JIMMY ZANGWOW'S OUT-OF-THIS-WORLD MOON PIE ADVENTURE

A lad's quest for a classic snack takes him to distant corners of the universe in this retroflavored, roller coaster picture book debut. When Mom rejects his plea for a moon pie, Jimmy soars off into space in his homemade race car/rocket ship, taking on a thousand moon pies from the Man in the Moon, dipping gallons of milk from the Milky Way, then reluctantly but gamely sharing it all, after a crash landing, with 999 hungry Martians and a peckish monster with a loudly rumbling tummy. In red cowboy boots and aviator goggles, sporting freckles and a gap toothed grin, Jimmy looks like a living Howdy Doody, with his jalopy, made from crates and buggy wheels, the Martians, who look like tops with bright blue heads, and other features of his elaborately detailed surroundings of like vintage. In the end, Martians and monster repay Jimmy's generosity by constructing a moon pie wrapper balloon that floats him home in time for dinner (Brussels-sproutnoodlebean casserole) and, (yes!) guess what for dessert. DiTerlizzi pays visual homage to a gallery of illustrators from Arthur Rackham to Mercer Mayer, and gives his intrepid protagonist an infectious look of wide-eyed excitement. Tempt fans of David Wiesner's Sector 7 (1999) and William Joyce's books with this highflying, lipsmacking adventure. (Picture book. 79)

Pub Date: April 1, 2000

ISBN: 0-689-82215-4

Page Count: 40

Publisher: Simon & Schuster

Review Posted Online: May 20, 2010

Kirkus Reviews Issue: April 1, 2000

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Plays to Rowling’s fan base; equally suited for gifting and reading aloud or alone.

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THE CHRISTMAS PIG

A 7-year-old descends into the Land of the Lost in search of his beloved comfort object.

Jack has loved Dur Pig long enough to wear the beanbag toy into tattered shapelessness—which is why, when his angry older stepsister chucks it out the car window on Christmas Eve, he not only throws a titanic tantrum and viciously rejects the titular replacement pig, but resolves to sneak out to find DP. To his amazement, the Christmas Pig offers to guide him to the place where all lost Things go. Whiffs of childhood classics, assembled with admirable professionalism into a jolly adventure story that plays all the right chords, hang about this tale of loss and love. Along with family drama, Rowling stirs in fantasy, allegory, and generous measures of social and political commentary. Pursued by the Land’s cruel and monstrous Loser, Jack and the Christmas Pig pass through territories from the Wastes of the Unlamented, where booger-throwing Bad Habits roam, to the luxurious City of the Missed for encounters with Hope, Happiness, and Power (a choleric king who rejects a vote that doesn’t go his way). A joyful reunion on the Island of the Beloved turns poignant, but Christmas Eve being “a night for miracles and lost causes,” perhaps there’s still a chance (with a little help from Santa) for everything to come right? In both the narrative and Field’s accomplished, soft-focus illustrations, the cast presents White.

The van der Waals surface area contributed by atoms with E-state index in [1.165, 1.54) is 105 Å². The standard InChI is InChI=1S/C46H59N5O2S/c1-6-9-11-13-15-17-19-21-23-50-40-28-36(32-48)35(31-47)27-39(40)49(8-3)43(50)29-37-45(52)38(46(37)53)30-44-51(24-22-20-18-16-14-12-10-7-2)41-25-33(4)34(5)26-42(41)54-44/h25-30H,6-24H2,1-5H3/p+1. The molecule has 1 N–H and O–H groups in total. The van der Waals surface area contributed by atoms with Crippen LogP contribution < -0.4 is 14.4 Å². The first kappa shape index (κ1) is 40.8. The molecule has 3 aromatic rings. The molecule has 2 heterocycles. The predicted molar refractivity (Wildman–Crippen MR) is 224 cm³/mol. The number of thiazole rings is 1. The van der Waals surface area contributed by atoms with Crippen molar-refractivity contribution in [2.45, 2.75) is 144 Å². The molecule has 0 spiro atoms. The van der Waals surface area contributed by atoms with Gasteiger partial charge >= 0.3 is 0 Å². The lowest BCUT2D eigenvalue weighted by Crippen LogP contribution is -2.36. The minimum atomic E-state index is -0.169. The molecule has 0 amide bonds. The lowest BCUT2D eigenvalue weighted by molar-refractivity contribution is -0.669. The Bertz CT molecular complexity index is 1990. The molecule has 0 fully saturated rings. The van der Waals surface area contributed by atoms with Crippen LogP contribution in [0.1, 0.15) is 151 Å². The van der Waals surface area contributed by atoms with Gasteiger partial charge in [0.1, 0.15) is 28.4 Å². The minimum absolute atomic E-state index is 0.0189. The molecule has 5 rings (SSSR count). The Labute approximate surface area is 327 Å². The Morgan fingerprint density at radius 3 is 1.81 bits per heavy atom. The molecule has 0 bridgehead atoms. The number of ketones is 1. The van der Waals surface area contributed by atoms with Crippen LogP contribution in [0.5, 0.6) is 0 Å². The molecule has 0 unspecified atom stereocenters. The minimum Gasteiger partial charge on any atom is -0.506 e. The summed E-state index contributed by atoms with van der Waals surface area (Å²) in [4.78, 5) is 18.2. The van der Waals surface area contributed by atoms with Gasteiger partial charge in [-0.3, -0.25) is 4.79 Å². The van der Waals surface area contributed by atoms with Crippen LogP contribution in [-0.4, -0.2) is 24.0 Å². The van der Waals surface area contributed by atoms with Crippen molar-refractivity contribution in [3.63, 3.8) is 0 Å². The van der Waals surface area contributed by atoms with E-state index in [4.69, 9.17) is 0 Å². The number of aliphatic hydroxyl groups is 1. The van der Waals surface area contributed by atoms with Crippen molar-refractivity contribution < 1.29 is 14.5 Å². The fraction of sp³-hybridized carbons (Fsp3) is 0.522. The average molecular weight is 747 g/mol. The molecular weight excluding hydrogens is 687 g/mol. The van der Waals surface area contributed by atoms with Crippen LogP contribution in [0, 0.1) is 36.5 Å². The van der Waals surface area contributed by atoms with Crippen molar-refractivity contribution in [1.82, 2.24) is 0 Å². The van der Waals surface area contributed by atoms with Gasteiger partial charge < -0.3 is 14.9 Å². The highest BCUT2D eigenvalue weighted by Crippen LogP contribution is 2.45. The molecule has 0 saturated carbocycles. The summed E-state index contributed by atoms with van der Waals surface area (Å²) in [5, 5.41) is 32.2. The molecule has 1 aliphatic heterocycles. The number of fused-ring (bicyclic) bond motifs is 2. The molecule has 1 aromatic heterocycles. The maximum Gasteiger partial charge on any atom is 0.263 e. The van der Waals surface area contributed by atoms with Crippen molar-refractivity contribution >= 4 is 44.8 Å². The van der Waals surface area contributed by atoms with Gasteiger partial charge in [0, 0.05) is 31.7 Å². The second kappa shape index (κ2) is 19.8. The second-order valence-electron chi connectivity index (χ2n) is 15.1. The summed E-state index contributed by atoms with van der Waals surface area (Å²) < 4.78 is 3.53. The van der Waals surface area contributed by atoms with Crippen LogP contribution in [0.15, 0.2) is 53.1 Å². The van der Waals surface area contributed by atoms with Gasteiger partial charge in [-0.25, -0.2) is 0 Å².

Plays to Rowling’s fan base; equally suited for gifting and reading aloud or alone. (Fantasy. 8-12)

Pub Date: Oct. 12, 2021

ISBN: 978-1-338-79023-8

Page Count: 288

Publisher: Scholastic

Review Posted Online: Oct. 21, 2021

Kirkus Reviews Issue: Nov. 15, 2021

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It’s slanted toward action-oriented readers, who will find that Briticisms meld with all the other wonders of magic school.

HARRY POTTER AND THE SORCERER'S STONE

From the Harry Potter series , Vol. 1

In a rousing first novel, already an award-winner in England, Harry is just a baby when his magical parents are done in by Voldemort, a wizard so dastardly other wizards are scared to mention his name.

So Harry is brought up by his mean Uncle Vernon and Aunt Petunia Dursley, and picked on by his horrid cousin Dudley. He knows nothing about his magical birthright until ten years later, when he learns he’s to attend Hogwarts School of Witchcraft and Wizardry. Hogwarts is a lot like English boarding school, except that instead of classes in math and grammar, the curriculum features courses in Transfiguration, Herbology, and Defense Against the Dark Arts. Harry becomes the star player of Quidditch, a sort of mid-air ball game. With the help of his new friends Ron and Hermione, Harry solves a mystery involving a sorcerer’s stone that ultimately takes him to the evil Voldemort. This hugely enjoyable fantasy is filled with imaginative details, from oddly flavored jelly beans to dragons’ eggs hatched on the hearth.

It’s slanted toward action-oriented readers, who will find that Briticisms meld with all the other wonders of magic school. (Fiction. 10-14)

Pub Date: Sept. 1, 1998

ISBN: 978-0-590-35340-3

Page Count: 309

Publisher: Levine/Scholastic

Review Posted Online: May 20, 2010

Kirkus Reviews Issue: Sept. 1, 1998

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